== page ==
HARRINGTON, Del. — One hundred years of family fun is about to hit the stage in Harrington as the Delaware State Fair celebrates its centennial year.

The founders of the Delaware State Fair, then known as the Kent and Sussex Fair, knew something big was in store for the state when they sat down together around a pot belly stove in 1919 to brainstorm the first statewide fair, said Danny Aguilar, assistant general manager and director of marketing.

The goal was to celebrate the agricultural community as well as provide a family-friendly event.

Years later, the Delaware State Fair has maintained its connection with agriculture and added many new aspects to offer the best possible experience.

It is now 10 days long, featuring concerts every night, fireworks, a full carnival of rides for children of all ages and more. This year, the Budweiser Clydesdales will be onsite for passersby to view during nine of the 10 days.

"The locals will tell you of how much the fair is a family event that takes them back to when they were kids. When I was young, every morning starting July 1, even though my mother told us not to, we would run out and see if the fair train was there yet. And, of course, it wasn't. But it wouldn't be long," said Doug Poore, curator of the Harrington Museum. "Now, it's a lot different, but it's still just as exciting. And the camping: There's a waiting list for the camping area inside the fence. Those folks are just waiting for someone to decide they're done with fair camping so they can get in. It's crazy out there."

In honor of the anniversary, the fair organizers published a video with interviews from people who remember some of the fair's earliest days. They also teamed up with the Delaware Public Archives for an exhibit and author Robin Brown, who published a book titled "Treasured Tradition: Delaware State Fair Centennial — 100 Years of Family Fun."

"Well, the history says that they're a group of guys, Harringtonians, that sit around, congregated around the old train station a lot. And, one thing led to another and I guess given the agriculture in the area and the interest in those guys, they conversely decided to start a fair. And they proceeded to do that, acquiring a little bit of acreage where the present fair exists and then growing out from that as more people got interested and they established a board of directors and got shareholders involved. But it did grow out of that idea from around the old train station," Dennis Hazzard, general manager from 1992-2008 and fair director, said in the video.

The Greater Harrington Historical Society has also had an exhibit for many years in its museum on Fleming Street, honoring the impact of that fateful meeting.

"The fair has meant a lot to Harrington and I can remember many years going there as a child and every business in the town of Harrington closed at 1 o'clock during fair week so employees could go out to the fair. It was a social gathering back in the '50s and '60s. Women did not wear shorts and jeans like we do today. And it is fun to go out there and sit and talk and visit with people that you sometimes don't see but year to year at the fair. It means a lot to the community of Harrington," Viva Poore, director of the historical society, said in the centennial video.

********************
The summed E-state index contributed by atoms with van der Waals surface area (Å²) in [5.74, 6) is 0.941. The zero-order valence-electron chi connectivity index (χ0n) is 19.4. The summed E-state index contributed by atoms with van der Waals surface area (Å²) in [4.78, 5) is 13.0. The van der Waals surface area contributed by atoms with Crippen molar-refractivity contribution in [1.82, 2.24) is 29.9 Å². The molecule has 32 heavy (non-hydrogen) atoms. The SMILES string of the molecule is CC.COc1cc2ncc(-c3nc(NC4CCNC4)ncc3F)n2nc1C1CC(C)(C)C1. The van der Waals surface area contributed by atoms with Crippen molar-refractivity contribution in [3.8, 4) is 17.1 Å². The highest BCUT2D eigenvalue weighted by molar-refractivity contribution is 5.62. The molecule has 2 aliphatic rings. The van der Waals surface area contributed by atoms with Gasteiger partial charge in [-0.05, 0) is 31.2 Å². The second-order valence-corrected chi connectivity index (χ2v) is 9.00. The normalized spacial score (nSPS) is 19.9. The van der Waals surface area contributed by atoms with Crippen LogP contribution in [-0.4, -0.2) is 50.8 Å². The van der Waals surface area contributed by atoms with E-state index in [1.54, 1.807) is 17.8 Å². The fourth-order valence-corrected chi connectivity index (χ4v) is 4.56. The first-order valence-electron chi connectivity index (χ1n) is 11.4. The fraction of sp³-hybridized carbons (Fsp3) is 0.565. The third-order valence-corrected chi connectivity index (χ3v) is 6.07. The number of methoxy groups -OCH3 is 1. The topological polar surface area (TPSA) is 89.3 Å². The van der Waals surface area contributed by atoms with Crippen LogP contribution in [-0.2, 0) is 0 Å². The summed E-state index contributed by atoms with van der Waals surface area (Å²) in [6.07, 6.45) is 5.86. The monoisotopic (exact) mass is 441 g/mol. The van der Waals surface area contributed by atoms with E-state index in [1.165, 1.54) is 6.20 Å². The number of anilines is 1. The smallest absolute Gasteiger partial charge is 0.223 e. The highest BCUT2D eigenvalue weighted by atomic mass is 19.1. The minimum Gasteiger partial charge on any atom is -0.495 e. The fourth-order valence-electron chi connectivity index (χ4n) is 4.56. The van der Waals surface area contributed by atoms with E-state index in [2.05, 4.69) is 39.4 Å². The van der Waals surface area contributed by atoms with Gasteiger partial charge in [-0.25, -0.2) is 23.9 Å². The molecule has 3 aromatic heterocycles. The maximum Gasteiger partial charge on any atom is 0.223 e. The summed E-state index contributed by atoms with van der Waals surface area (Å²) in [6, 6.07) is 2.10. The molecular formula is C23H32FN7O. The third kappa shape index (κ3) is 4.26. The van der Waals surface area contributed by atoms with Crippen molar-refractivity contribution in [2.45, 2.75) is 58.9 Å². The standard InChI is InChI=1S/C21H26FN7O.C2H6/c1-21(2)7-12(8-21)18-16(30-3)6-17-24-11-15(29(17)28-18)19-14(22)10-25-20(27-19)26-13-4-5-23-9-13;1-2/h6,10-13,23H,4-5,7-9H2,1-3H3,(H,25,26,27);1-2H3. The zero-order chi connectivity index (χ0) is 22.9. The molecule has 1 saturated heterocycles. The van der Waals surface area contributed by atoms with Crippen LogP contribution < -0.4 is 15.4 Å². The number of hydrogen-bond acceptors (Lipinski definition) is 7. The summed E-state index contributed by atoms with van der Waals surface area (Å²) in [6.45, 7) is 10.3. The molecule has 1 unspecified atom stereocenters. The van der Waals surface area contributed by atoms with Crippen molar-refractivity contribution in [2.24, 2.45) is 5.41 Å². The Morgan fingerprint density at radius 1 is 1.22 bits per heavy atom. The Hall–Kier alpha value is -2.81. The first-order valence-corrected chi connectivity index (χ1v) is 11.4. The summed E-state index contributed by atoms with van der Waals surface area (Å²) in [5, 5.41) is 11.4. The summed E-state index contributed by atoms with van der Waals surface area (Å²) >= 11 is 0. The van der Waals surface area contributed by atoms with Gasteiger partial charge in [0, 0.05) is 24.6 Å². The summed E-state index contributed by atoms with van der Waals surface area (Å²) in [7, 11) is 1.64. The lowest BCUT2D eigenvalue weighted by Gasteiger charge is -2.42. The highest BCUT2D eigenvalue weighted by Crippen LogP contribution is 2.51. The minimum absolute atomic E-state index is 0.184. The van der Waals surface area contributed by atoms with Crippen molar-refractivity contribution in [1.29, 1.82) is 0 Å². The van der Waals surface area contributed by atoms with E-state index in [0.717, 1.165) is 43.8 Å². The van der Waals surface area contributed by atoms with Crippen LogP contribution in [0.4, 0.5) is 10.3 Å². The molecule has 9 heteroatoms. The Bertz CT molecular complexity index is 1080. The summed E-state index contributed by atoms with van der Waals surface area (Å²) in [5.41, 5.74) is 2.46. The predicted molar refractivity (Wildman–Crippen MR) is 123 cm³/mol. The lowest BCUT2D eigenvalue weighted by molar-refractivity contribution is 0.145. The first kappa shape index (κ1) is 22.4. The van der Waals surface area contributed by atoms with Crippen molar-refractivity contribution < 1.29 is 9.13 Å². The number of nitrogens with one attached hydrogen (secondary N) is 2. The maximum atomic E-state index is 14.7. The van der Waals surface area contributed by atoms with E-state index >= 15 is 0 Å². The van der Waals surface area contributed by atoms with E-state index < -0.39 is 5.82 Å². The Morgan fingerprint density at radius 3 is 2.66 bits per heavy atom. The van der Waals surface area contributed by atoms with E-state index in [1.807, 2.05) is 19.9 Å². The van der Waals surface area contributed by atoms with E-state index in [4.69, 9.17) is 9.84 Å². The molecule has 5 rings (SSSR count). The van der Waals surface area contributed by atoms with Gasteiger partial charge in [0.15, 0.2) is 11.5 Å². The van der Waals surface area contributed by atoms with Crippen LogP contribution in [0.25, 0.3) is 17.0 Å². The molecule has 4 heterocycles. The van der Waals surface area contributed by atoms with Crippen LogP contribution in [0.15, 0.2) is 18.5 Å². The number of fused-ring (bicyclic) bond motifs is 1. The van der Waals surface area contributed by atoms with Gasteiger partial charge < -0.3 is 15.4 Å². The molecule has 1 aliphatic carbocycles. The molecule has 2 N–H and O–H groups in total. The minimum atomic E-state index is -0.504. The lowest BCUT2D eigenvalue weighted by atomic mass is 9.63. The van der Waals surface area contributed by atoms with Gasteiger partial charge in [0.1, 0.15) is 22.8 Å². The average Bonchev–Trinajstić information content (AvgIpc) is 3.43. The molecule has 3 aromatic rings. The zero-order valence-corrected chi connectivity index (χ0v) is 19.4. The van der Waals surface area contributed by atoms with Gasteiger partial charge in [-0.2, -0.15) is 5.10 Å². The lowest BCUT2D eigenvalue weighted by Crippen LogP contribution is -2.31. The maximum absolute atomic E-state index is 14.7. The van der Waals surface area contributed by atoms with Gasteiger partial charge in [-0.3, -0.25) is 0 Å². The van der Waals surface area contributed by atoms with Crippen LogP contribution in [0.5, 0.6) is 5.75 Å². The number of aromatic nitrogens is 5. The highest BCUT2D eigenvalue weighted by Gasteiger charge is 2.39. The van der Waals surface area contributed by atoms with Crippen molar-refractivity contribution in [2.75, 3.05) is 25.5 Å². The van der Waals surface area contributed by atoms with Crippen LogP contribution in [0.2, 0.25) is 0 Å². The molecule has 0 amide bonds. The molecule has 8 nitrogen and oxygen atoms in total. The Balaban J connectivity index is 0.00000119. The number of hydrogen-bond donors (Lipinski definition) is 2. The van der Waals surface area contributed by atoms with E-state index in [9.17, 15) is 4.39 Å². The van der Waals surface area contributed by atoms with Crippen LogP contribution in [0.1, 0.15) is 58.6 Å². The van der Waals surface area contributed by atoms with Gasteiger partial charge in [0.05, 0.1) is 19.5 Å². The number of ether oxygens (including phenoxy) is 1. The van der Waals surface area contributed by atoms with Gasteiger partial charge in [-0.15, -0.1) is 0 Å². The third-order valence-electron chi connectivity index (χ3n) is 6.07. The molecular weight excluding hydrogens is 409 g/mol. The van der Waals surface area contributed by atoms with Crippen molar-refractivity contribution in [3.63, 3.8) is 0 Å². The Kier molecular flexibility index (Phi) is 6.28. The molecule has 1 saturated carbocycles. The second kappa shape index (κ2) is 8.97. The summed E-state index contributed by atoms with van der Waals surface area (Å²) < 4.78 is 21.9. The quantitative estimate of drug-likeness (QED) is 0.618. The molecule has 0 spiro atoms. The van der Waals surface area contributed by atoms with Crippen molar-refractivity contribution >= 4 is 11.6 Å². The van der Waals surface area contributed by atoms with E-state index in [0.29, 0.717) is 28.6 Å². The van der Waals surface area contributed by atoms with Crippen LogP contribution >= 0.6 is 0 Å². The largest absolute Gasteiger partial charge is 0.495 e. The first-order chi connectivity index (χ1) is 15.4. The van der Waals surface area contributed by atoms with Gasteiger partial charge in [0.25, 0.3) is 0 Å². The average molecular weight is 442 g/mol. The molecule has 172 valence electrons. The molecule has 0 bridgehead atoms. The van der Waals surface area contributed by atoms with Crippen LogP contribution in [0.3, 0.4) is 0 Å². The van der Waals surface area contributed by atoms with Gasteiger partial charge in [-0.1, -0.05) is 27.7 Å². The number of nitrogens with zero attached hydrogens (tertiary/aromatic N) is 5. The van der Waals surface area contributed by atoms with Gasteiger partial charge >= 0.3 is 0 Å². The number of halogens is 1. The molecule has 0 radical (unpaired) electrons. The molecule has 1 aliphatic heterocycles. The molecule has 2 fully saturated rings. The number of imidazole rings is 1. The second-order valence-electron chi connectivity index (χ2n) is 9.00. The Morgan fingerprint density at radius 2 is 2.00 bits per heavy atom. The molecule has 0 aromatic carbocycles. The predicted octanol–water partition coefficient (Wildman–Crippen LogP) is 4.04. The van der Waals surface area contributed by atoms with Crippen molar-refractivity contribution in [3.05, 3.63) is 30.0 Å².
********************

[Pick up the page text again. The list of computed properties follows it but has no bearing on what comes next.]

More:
Shortly after the fair's inception as the Kent and Sussex Fair, automobile racing was introduced in 1921, according to fair officials. The tradition continues today.

An agricultural parade and pageant began in 1924.

With tradition in mind, a parade of champions will be held on the last day of this year's fair at 6 p.m. featuring the grand and reserve winners. "The parading of livestock ... This is something that hasn't been done in quite some time, since probably the '20s or '30s," Aguilar said.

The first several decades of the fair included variety and vaudeville shows as entertainment until 1957 when the Grandstand "made its debut," Aguilar said in the video.

The fair even hired its first headlining act, The Mariners. The gospel group made up of four men was the first official act to grace the new stage.

Later on, the '60s proved transformative for the Kent and Sussex Fair when the organization purchased the "Delaware State Fair" name from a group previously running a different fair in the Elsmere area, according to the Hagley Museum in Wilmington.

Soon after, an official camping area was established at the fair in 1967 as its success continued to grow. Attractions grew as well, and many arrived via train, drawing crowds.

"It was very convenient. They would pull up in the train yard there in Harrington and unload by truck. Some of the things would come off the rail car and go off the truck and over to the fair grounds. ... People used to come in and watch the train unload. It was like the circus train coming to town years ago. It was quite an event. I believe it was either a 25- or 30-car train that would pull up into Harrington," Hazzard said.

Despite 100 years' worth of changes at the fair, tradition and fellowship remain the same with a family-friendly atmosphere.

Fair officials will celebrate the occasion by distributing 3,000 free butterscotch treats daily, for a total of 30,000 throughout the week, instead of giving out birthday cake since everyone is on the go.

And in full Delaware State Fair fashion, eight out of 10 nights this year will end in a spectacular display of fireworks with an extravaganza show Saturday, July 27, to bid adieu to 100 years of family fun and hello to years to come. — (Delaware State News via AP)

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